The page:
“It is what it is,” Jones said after climbing from his car. “It couldn’t have been too bad because we got back there, and it was clear. You donât expect that to be a caution. But you don’t expect to be ran over like that on a restart either.”
On Lap 83, Matt Tifft spun in Turn 6, stalled backwards facing oncoming traffic in the middle of the pack, forcing drivers to run through the grass without the benefit of a caution. Six laps later, Ricky Stenhouse Jr. looped his Ford Mustang around in the backstretch chicane without no one near him, eliciting a caution, despite the fact that his kept never stopped rolling.
Disclaimer: No two cautions are ever entirely identical so expecting NASCAR to make the subjective right call every time is an unrealistic ask. The job is also entirely thankless from competitors, fans and the media.
Thatâs not lost on this argument.
But itâs also a fair assumption that race control would also admit that Sunday wasnât their best day. The decisions were erratic, and it had implications on the championships. It turned a decisive playoff race into Bowman Gray with right turns.
It left everyone extremely puzzled.
“I ask the same questions, so I canât answer that,” Martin Truex Jr. said with a laugh. “If you find out, let me know.”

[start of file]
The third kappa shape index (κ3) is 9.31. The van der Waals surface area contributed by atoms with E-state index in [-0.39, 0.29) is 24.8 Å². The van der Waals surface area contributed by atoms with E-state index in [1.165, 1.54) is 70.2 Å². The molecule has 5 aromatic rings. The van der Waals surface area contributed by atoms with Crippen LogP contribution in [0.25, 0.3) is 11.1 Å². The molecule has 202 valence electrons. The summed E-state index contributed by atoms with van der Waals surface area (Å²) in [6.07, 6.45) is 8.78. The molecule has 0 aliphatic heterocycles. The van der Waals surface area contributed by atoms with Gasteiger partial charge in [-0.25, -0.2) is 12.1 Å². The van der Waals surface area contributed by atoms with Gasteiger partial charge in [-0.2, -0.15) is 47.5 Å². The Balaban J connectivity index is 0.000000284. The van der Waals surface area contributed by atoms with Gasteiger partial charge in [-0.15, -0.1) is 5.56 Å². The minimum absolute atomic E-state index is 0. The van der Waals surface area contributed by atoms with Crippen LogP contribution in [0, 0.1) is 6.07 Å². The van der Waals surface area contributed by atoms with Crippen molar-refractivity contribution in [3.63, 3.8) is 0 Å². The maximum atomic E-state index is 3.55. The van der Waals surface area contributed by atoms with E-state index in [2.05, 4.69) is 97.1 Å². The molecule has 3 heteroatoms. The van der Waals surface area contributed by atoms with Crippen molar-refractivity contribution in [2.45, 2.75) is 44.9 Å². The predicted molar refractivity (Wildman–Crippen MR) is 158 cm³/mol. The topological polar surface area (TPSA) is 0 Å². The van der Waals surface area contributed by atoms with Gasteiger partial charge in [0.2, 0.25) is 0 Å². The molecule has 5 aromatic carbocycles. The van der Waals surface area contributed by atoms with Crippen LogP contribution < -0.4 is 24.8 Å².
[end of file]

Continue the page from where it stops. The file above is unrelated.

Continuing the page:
NASCAR will always defer on the side of safety: When in doubt, put it out, to borrow David Hoots legendary catchphrase.
But the timing of the cautions, and what transpired as a result of them, combined with an overarching narrative of entertainment at all costs just did not do this race any favors.
This is simply NASCAR in 2019.
It was equally puzzling to see the amount of vitriol Bubba Wallace received on Sunday in comparison to that of Alex Bowman.
Sure, it wasnât the classiest of decisions for Wallace to douse a bottle of Powerade into Bowmanâs face while he was slumped over next to his car while being treated for dehydration but that didnât happen in isolation.
This wasnât Wallaceâs finest moment, but it canât be ignored how we got to this point.
The dousing was a response to Bowman choosing to shove Wallace down the backstretch, through the chicane, and then dumping the Richard Petty No. 43 Chevrolet heading towards oval Turn 3.
That didnât happen in isolation either.
Wallace, as he is prone to do when he feels victimized, flipped Bowman off several times during the course of the race, which was the result of a first lap incident between the two.